Last month, Bellator signed Aaron Pico — an 18-year-old wrestling wunderkind with an amateur boxing background as well. Of course, when you point out anything positive about Bellator people will scream “ORTIZ VS. BONNAR! ORTIZ VS. BONNAR!! ORTIZ VS. BONNAR!!!

And that’s fair. Bellator is engaged in its share of ridiculous pro wrestling chicanery. Yeah, Bellator is adding disgraced UFC has-beens like Stephan Bonnar to its stable of fighters. However, the Pico signing indicates they’re bringing in guys like Bonnar just to add some (fading) name value to a card filled with serious prospects like Pico.

Meanwhile, the UFC signed CM Punk. CM Punk is a “fighter” who is all name and no substance — in other words, the complete opposite of Pico.

Of course, Bellator has their own pro wrestler in Bobby Lashley, but he at least had an athletic background and was more than an MMA fan with time and money to kill, looking to cross something off his bucket list.

CM Punk is the new Brock Lesnar

This comparison fails once you go beyond the fact that they’re both pro wrestlers.

Yeah, they both were WWE champions at one time. That’s it. They don’t have anything else in common, at least athletically speaking. Brock Lesnar was an accomplished amateur wrestler and a tremendous athlete. CM Punk is a 36-year-old BJJ hobbyist with an injury-addled body and zero competitive athletic background. His career arc in the UFC will not mirror Lesnar’s in any way, save for maybe ending with an ass-kicking and jumping ship back to WWE.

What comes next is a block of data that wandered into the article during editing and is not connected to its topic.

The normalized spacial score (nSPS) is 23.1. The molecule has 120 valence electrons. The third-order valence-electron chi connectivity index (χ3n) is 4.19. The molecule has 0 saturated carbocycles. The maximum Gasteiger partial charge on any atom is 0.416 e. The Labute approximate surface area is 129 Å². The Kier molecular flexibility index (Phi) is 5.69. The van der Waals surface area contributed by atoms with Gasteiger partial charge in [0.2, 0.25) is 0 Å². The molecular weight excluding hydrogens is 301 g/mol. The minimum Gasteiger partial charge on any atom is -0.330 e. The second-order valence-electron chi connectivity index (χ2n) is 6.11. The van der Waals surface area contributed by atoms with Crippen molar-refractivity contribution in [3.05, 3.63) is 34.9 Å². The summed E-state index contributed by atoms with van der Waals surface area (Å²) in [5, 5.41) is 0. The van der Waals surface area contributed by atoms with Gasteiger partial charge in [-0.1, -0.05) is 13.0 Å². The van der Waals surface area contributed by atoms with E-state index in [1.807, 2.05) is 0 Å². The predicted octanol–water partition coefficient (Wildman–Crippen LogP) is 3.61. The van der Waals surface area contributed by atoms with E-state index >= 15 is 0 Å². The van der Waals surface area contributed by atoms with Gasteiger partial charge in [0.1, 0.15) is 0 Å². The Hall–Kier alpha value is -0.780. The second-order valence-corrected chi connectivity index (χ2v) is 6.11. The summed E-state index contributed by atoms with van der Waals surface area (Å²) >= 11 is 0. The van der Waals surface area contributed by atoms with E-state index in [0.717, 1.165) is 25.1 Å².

This might sound unnecessarily harsh but comparing the two men insults one and falsely inflates another.

Can Punk be the new Lesnar in terms of PPV buys though?

Maybe. Part of Lesnar’s allure is that in addition to being a genetic freak (and a pro wrestler), he actually had skill enough to win a title. Punk does not have that and never will.

So what do we make of CM Punk, UFC Fighter?

CM Punk is a professional wrestler and BJJ weekend warrior who has the spare time and spare change to take an MMA fight. The UFC is happy to broadcast that fight for PPV dollars. This hurts the UFC’s image, but there wasn’t really much of an image to hurt. MMA has always been a circus act masquerading as a real sport, and now we have a real-life pro wrestling carnie to add to MMA’s menagerie of characters. What’s so bad about that?